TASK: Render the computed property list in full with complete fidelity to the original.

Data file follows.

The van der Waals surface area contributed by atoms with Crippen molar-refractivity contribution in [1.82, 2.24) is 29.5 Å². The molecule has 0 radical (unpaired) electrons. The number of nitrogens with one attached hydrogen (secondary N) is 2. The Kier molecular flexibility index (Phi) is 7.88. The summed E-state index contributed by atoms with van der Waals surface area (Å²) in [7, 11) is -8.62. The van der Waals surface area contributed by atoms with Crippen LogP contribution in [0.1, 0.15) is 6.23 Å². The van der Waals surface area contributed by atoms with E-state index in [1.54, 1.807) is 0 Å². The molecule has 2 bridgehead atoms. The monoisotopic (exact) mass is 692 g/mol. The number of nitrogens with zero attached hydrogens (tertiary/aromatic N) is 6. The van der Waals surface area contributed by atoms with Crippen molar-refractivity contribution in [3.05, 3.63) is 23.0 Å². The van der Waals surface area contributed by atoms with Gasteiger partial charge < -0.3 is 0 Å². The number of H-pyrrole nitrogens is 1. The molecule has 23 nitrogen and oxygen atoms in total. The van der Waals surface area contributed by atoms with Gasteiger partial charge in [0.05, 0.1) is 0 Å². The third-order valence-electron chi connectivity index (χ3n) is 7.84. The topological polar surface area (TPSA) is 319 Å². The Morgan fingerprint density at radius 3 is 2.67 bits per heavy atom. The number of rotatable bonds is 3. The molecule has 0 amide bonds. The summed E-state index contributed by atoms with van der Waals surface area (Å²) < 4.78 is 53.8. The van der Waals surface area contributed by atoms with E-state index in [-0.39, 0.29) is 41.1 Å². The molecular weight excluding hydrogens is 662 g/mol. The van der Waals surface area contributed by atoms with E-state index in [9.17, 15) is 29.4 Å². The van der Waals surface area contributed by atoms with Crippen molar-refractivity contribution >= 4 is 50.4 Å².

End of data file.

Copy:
The van der Waals surface area contributed by atoms with Crippen molar-refractivity contribution in [1.82, 2.24) is 29.5 Å². The molecule has 0 radical (unpaired) electrons. The number of nitrogens with one attached hydrogen (secondary N) is 2. The Kier molecular flexibility index (Phi) is 7.88. The summed E-state index contributed by atoms with van der Waals surface area (Å²) in [7, 11) is -8.62. The van der Waals surface area contributed by atoms with Crippen LogP contribution in [0.1, 0.15) is 6.23 Å². The van der Waals surface area contributed by atoms with E-state index in [1.54, 1.807) is 0 Å². The molecule has 2 bridgehead atoms. The monoisotopic (exact) mass is 692 g/mol. The number of nitrogens with zero attached hydrogens (tertiary/aromatic N) is 6. The van der Waals surface area contributed by atoms with Crippen molar-refractivity contribution in [3.05, 3.63) is 23.0 Å². The van der Waals surface area contributed by atoms with Gasteiger partial charge < -0.3 is 0 Å². The number of H-pyrrole nitrogens is 1. The molecule has 23 nitrogen and oxygen atoms in total. The van der Waals surface area contributed by atoms with Gasteiger partial charge in [0.05, 0.1) is 0 Å². The third-order valence-electron chi connectivity index (χ3n) is 7.84. The topological polar surface area (TPSA) is 319 Å². The Morgan fingerprint density at radius 3 is 2.67 bits per heavy atom. The number of rotatable bonds is 3. The molecule has 0 amide bonds. The summed E-state index contributed by atoms with van der Waals surface area (Å²) < 4.78 is 53.8. The van der Waals surface area contributed by atoms with E-state index in [-0.39, 0.29) is 41.1 Å². The molecular weight excluding hydrogens is 662 g/mol. The van der Waals surface area contributed by atoms with E-state index in [9.17, 15) is 29.4 Å². The van der Waals surface area contributed by atoms with Crippen molar-refractivity contribution >= 4 is 50.4 Å².